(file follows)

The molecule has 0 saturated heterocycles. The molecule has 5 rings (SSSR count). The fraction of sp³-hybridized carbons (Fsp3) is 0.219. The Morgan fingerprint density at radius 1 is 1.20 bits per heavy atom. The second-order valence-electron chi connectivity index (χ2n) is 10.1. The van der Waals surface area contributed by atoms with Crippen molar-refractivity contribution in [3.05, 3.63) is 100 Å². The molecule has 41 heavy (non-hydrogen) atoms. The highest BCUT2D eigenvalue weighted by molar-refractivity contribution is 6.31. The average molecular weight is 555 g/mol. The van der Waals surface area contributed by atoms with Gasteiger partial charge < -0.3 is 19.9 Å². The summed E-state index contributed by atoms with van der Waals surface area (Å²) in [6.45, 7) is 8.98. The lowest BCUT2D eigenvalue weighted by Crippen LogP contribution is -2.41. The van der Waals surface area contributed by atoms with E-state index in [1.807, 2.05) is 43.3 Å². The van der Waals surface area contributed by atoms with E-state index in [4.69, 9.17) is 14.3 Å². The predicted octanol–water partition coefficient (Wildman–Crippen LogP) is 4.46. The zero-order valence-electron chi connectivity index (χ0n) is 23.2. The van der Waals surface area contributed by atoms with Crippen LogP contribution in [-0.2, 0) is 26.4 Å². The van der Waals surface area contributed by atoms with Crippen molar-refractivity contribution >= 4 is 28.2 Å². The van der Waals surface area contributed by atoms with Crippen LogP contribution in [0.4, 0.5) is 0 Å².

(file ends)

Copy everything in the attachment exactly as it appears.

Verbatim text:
The molecule has 0 saturated heterocycles. The molecule has 5 rings (SSSR count). The fraction of sp³-hybridized carbons (Fsp3) is 0.219. The Morgan fingerprint density at radius 1 is 1.20 bits per heavy atom. The second-order valence-electron chi connectivity index (χ2n) is 10.1. The van der Waals surface area contributed by atoms with Crippen molar-refractivity contribution in [3.05, 3.63) is 100 Å². The molecule has 41 heavy (non-hydrogen) atoms. The highest BCUT2D eigenvalue weighted by molar-refractivity contribution is 6.31. The average molecular weight is 555 g/mol. The van der Waals surface area contributed by atoms with Gasteiger partial charge < -0.3 is 19.9 Å². The summed E-state index contributed by atoms with van der Waals surface area (Å²) in [6.45, 7) is 8.98. The lowest BCUT2D eigenvalue weighted by Crippen LogP contribution is -2.41. The van der Waals surface area contributed by atoms with E-state index in [1.807, 2.05) is 43.3 Å². The van der Waals surface area contributed by atoms with E-state index in [4.69, 9.17) is 14.3 Å². The predicted octanol–water partition coefficient (Wildman–Crippen LogP) is 4.46. The zero-order valence-electron chi connectivity index (χ0n) is 23.2. The van der Waals surface area contributed by atoms with Crippen LogP contribution in [-0.2, 0) is 26.4 Å². The van der Waals surface area contributed by atoms with Crippen molar-refractivity contribution >= 4 is 28.2 Å². The van der Waals surface area contributed by atoms with Crippen LogP contribution in [0.4, 0.5) is 0 Å².